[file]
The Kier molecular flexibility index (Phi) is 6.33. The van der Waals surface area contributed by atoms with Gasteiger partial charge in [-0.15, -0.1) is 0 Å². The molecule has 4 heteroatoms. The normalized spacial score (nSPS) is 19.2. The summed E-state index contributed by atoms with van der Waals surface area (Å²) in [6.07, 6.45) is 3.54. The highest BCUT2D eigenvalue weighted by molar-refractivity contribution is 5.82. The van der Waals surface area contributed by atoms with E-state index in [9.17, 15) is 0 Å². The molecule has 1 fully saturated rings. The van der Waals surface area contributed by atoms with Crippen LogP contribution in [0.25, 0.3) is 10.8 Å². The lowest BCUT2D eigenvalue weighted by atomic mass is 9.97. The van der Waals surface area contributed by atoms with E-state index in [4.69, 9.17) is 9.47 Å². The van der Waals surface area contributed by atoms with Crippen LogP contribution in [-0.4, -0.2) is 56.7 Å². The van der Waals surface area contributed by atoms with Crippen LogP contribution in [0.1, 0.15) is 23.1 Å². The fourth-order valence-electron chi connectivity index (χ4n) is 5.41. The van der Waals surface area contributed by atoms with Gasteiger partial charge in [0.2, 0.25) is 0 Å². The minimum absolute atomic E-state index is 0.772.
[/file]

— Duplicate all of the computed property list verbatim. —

The Kier molecular flexibility index (Phi) is 6.33. The van der Waals surface area contributed by atoms with Gasteiger partial charge in [-0.15, -0.1) is 0 Å². The molecule has 4 heteroatoms. The normalized spacial score (nSPS) is 19.2. The summed E-state index contributed by atoms with van der Waals surface area (Å²) in [6.07, 6.45) is 3.54. The highest BCUT2D eigenvalue weighted by molar-refractivity contribution is 5.82. The van der Waals surface area contributed by atoms with E-state index in [9.17, 15) is 0 Å². The molecule has 1 fully saturated rings. The van der Waals surface area contributed by atoms with Crippen LogP contribution in [0.25, 0.3) is 10.8 Å². The lowest BCUT2D eigenvalue weighted by atomic mass is 9.97. The van der Waals surface area contributed by atoms with E-state index in [4.69, 9.17) is 9.47 Å². The van der Waals surface area contributed by atoms with Crippen LogP contribution in [-0.4, -0.2) is 56.7 Å². The van der Waals surface area contributed by atoms with Crippen LogP contribution in [0.1, 0.15) is 23.1 Å². The fourth-order valence-electron chi connectivity index (χ4n) is 5.41. The van der Waals surface area contributed by atoms with Gasteiger partial charge in [0.2, 0.25) is 0 Å². The minimum absolute atomic E-state index is 0.772.